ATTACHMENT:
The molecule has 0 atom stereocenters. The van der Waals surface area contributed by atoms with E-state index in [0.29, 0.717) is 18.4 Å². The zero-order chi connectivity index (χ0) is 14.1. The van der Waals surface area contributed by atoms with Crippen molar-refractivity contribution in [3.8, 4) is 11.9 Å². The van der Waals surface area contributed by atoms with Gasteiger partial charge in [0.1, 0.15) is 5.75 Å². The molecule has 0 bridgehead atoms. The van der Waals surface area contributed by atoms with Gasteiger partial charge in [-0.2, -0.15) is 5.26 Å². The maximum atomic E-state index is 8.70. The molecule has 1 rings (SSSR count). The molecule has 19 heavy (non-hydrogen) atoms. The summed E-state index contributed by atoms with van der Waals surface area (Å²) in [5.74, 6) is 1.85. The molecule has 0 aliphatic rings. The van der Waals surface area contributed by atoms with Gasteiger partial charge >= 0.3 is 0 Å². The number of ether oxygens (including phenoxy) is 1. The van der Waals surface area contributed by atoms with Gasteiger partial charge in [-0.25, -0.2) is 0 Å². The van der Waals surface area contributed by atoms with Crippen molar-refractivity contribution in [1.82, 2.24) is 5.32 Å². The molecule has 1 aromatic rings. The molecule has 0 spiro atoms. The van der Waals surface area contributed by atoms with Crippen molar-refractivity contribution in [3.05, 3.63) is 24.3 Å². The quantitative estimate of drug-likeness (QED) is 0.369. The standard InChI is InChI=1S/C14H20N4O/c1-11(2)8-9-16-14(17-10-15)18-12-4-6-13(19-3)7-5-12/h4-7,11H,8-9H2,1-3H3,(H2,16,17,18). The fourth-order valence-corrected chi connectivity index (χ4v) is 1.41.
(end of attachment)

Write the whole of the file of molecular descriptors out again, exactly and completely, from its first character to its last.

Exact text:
The molecule has 0 atom stereocenters. The van der Waals surface area contributed by atoms with E-state index in [0.29, 0.717) is 18.4 Å². The zero-order chi connectivity index (χ0) is 14.1. The van der Waals surface area contributed by atoms with Crippen molar-refractivity contribution in [3.8, 4) is 11.9 Å². The van der Waals surface area contributed by atoms with Gasteiger partial charge in [0.1, 0.15) is 5.75 Å². The molecule has 0 bridgehead atoms. The van der Waals surface area contributed by atoms with Gasteiger partial charge in [-0.2, -0.15) is 5.26 Å². The maximum atomic E-state index is 8.70. The molecule has 1 rings (SSSR count). The molecule has 19 heavy (non-hydrogen) atoms. The summed E-state index contributed by atoms with van der Waals surface area (Å²) in [5.74, 6) is 1.85. The molecule has 0 aliphatic rings. The van der Waals surface area contributed by atoms with Gasteiger partial charge >= 0.3 is 0 Å². The number of ether oxygens (including phenoxy) is 1. The van der Waals surface area contributed by atoms with Gasteiger partial charge in [-0.25, -0.2) is 0 Å². The van der Waals surface area contributed by atoms with Crippen molar-refractivity contribution in [1.82, 2.24) is 5.32 Å². The molecule has 1 aromatic rings. The molecule has 0 spiro atoms. The van der Waals surface area contributed by atoms with Crippen molar-refractivity contribution in [3.05, 3.63) is 24.3 Å². The quantitative estimate of drug-likeness (QED) is 0.369. The standard InChI is InChI=1S/C14H20N4O/c1-11(2)8-9-16-14(17-10-15)18-12-4-6-13(19-3)7-5-12/h4-7,11H,8-9H2,1-3H3,(H2,16,17,18). The fourth-order valence-corrected chi connectivity index (χ4v) is 1.41.